Human primitive spinal cord cells may delay symptoms and paralysis associated with Lou Gehrig's disease

Human primitive spinal cord cells delayed symptoms and paralysis by a week when implanted in the spinal cord of rats destined to develop amyotrophic lateral sclerosis (ALS), or Lou Gehrig's disease, researchers from Johns Hopkins report.


Amyotrophic lateral sclerosis is a progressive, fatal neurological disease affecting as many as 20,000 Americans with 5,000 new cases occurring in the United States each year. The disorder belongs to a class of disorders known as motor neuron diseases. ALS occurs when specific nerve cells in the brain and spinal cord that control voluntary movement gradually degenerate. The loss of these motor neurons causes the muscles under their control to weaken and waste away, leading to paralysis. ALS manifests itself in different ways, depending on which muscles weaken first. Symptoms may include tripping and falling, loss of motor control in hands and arms, difficulty speaking, swallowing and/or breathing, persistent fatigue, and twitching and cramping, sometimes quite severely. ALS strikes in mid-life. Men are about one-and-a-half times more likely to have the disease as women.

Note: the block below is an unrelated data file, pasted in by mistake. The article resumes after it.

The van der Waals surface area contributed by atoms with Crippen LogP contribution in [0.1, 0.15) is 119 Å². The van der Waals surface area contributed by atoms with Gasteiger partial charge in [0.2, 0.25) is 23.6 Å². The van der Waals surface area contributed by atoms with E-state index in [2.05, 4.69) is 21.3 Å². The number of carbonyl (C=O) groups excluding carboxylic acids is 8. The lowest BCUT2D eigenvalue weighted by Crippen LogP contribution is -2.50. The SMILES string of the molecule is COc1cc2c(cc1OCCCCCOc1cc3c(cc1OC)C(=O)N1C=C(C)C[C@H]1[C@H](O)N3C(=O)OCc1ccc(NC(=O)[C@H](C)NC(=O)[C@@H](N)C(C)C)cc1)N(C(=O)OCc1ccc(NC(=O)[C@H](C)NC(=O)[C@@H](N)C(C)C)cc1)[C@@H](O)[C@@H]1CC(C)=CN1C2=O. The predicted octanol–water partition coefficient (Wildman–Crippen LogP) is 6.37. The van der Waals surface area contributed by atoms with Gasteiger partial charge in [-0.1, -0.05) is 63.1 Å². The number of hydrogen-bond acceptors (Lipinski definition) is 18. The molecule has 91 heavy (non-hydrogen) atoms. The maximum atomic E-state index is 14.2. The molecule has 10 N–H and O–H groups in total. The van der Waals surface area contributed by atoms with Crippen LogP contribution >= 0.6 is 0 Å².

The human neuronal stem cells were obtained from embryos by scientists at biotech company Neurostem Inc., transferred to Hopkins and implanted into the lower part of the rats' spinal cords about a month before the animals usually develop muscle control problems characteristic of ALS. The treatment delayed the animals' death by 11 days. Research associate Leyan Xu, Ph.D., is scheduled to present the results Oct. 23 at the annual meeting of the Society for Neuroscience in San Diego.

"This rat model of ALS progresses very rapidly -- within two or three weeks of symptoms appearing, the rats have to be euthanized -- so the delay we saw is quite significant," says the study's senior author, Vassilis Koliatsos, M.D., associate professor of pathology, neurology, neuroscience and psychiatry and behavioral sciences at Hopkins. "Our study is proof of principle, that neuronal stem cells do have potential in conditions caused by separation within the nervous system, whether by disease or injury."

The next step, he says, is to see whether a more aggressive treatment approach might further improve the outcome -- for example, combining low spinal cord implants as done in this study and grafts higher in the spinal cord to target the nerves that control breathing.

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